European GP - Friday - Press Conference
20 JULY 2007
TEAM PRINCIPALS: Gerhard BERGER (TORO ROSSO), Nick FRY (HONDA), Norbert HAUG (MCLAREN MERCEDES), Mario THEISSEN (BMW SAUBER)
Q: Nick, would you like to clarify Honda's position regarding the McLaren-Ferrari situation?
Nick FRY: Yeah, our position is as it has been for some time. As everybody knows, we've interviewed rather a large number of senior engineers over the last two or three months, if not a bit more and hired a few that people know about now. Nigel Stepney was one of those people who applied to us, so the first correspondence was from Nigel to us and he asked to be considered for a position. I saw Nigel and it was the first time I'd ever met Nigel in my life in fact, so it was a perfectly normal get-to-know-you-type of discussion, nothing confidential, nothing was offered, nothing was received but he did mention at that time that there was another person who might also be interested and told me it was Mike. I subsequently saw both Mike and Nigel together and the second conversation was principally with Mike, as I'd already had a discussion with Nigel. Again, Mike was not someone I knew, so we again had a get-to-know-you-type of discussion, not in great detail, more about what he'd done in the past, about what the issues with our team were. And that was the end of it. Again, in the second conversation there was nothing at all that made me vaguely suspicious at all. Neither of them said anything inappropriate, they were both loyal to their teams, obviously not overly happy with various circumstances, but there wasn't any finger-pointing or anything and subsequent to that, that was the end of it. There's been no contact with either of them since that discussion. I was asked by Jean - I'd obviously spoken to Jean and Ron about it more than once - and was asked by Jean, in fact, to write a chronology of those discussions which I did, which I sent the Monday before last - what's that? July the ninth - to both Jean and Ron and also to the FIA saying that was the chronology of events, and if they required any further information, then obviously we would be happy to provide it. Since then I've heard nothing at all, so I can only assume that the matter is now between Ferrari and McLaren. From our point of view, I think I wouldn't be doing my job if, when you have offers of the chief designer of one of the top Formula One teams and the person who has been involved in probably the top Formula One team over the last decade, saying they want to work for you, I think I would be somewhat remiss not to at least see them. But I emphasise that neither of those two gentlemen said anything or offered anything or nothing was received or asked for on our part. It was very straightforward.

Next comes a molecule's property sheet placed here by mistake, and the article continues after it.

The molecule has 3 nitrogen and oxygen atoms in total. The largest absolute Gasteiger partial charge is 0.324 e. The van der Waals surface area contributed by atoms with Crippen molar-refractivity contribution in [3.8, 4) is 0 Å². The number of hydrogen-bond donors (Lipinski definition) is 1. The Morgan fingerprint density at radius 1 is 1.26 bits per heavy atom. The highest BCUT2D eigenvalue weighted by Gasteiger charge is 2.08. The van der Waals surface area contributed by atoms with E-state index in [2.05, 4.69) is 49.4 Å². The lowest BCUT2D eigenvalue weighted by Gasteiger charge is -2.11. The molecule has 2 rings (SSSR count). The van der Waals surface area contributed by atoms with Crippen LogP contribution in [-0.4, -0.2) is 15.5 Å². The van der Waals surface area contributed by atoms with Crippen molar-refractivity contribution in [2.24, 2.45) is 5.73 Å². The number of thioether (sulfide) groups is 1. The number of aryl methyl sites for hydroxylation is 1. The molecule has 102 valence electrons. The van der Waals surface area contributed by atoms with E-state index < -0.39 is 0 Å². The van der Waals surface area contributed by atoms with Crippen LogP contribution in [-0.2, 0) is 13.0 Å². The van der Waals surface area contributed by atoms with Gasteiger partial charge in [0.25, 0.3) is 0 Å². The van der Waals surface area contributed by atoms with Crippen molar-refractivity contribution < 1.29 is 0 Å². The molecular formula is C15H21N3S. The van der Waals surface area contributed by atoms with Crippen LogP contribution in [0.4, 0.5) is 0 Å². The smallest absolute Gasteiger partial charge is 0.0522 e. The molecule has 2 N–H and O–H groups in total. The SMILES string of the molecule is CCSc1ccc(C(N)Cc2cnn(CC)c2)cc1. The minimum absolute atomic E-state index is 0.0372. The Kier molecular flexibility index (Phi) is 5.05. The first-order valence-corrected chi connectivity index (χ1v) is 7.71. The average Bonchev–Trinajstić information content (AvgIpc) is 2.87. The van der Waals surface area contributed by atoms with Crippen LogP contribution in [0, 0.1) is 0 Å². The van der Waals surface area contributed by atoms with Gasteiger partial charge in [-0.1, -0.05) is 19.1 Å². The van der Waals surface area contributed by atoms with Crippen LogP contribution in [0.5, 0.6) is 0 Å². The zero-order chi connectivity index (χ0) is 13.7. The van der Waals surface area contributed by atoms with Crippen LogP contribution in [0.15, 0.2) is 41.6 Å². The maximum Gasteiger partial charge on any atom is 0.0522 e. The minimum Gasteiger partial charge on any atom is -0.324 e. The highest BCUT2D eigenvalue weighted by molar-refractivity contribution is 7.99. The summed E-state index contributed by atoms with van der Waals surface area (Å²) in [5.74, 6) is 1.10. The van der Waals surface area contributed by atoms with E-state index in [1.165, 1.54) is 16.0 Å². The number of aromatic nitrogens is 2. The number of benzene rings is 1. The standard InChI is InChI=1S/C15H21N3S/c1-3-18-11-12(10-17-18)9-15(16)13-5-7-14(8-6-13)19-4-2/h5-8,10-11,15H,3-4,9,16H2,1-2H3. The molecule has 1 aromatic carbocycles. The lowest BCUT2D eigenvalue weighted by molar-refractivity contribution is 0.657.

Q: So how is the building of the technical team going?
Fry: I think making some progress now. We came to a very sensible arrangement with Williams over Loic Bigois and he's been with us now for one whole week and has already made some small suggestions which we are in the process of implementing. I think he will settle in very well. He knows a number of our aerodynamic people quite well from past jobs, so we're not starting from scratch. There will be other people joining but they are (joining) between now and the end of the year. I'm sure we can make a little bit more progress this year but obviously a lot of work is now going into making sure that we have a better car for next season.
Q: And do you still have a technical director, you still have Shuhei Nakamoto?
Fry: Yeah, Nakamoto-san is senior technical director, that's his official title. We're reinforcing some of the skills underneath Nakamoto-san. Jorg Zander who will come from the BMW team is someone who has worked again at BAR, as it was in the past, (and who) will deputise for Nakamoto-san and I hope that he also can make a contribution.
Q: Gerhard, an ex-technical director of Honda has joined the Red Bull technical team. Do you expect Geoff Willis to have an effect on your team?
Gerhard BERGER: Well, I have to say that I'm not directly involved in the Red Bull technical side but obviously they thought they have to strengthen their technical director position and they decided that Geoff is going to be the right guy for them.
Q: There still seem to be stories around that the team is for sale; could you just clarify that situation? Where they came from?
Berger: Well, I don't know. It's very simple. I didn't offer anybody to sell something and nobody asked me. So on my side, I can only say it's speculation and it's been going on since the beginning of the season so just let them go on!
Q: Now Sebastien Bourdais and Sebastian Vettel; perhaps you could clarify the situation with the two Sebs.
Berger: Well, we're just coming into the second half of the season and obviously we are looking to improve our situation on the technical side and we are also looking at what is the right decision for the future on the drivers' side. There are a couple of names that we're interested in, where we know they are able to do a good job and one of them is Sebastien Bourdais, another one is Sebastian Vettel and hopefully we're going to see some more possibilities and we're going to check everything very carefully and then make a decision: what is the right thing for us for the future.
Q: Mario, what plans have you got for Sebastian Vettel?
Mario THEISSEN: I can't say anything about it at this point of time because we are talking to the drivers, we are evaluating the situation and certainly we will do this internally. As soon as we have a decision, we will announce it.
Q: Now we're halfway through the season; are you looking forwards to try and catch Ferrari and McLaren or are you looking back to try and defend your position?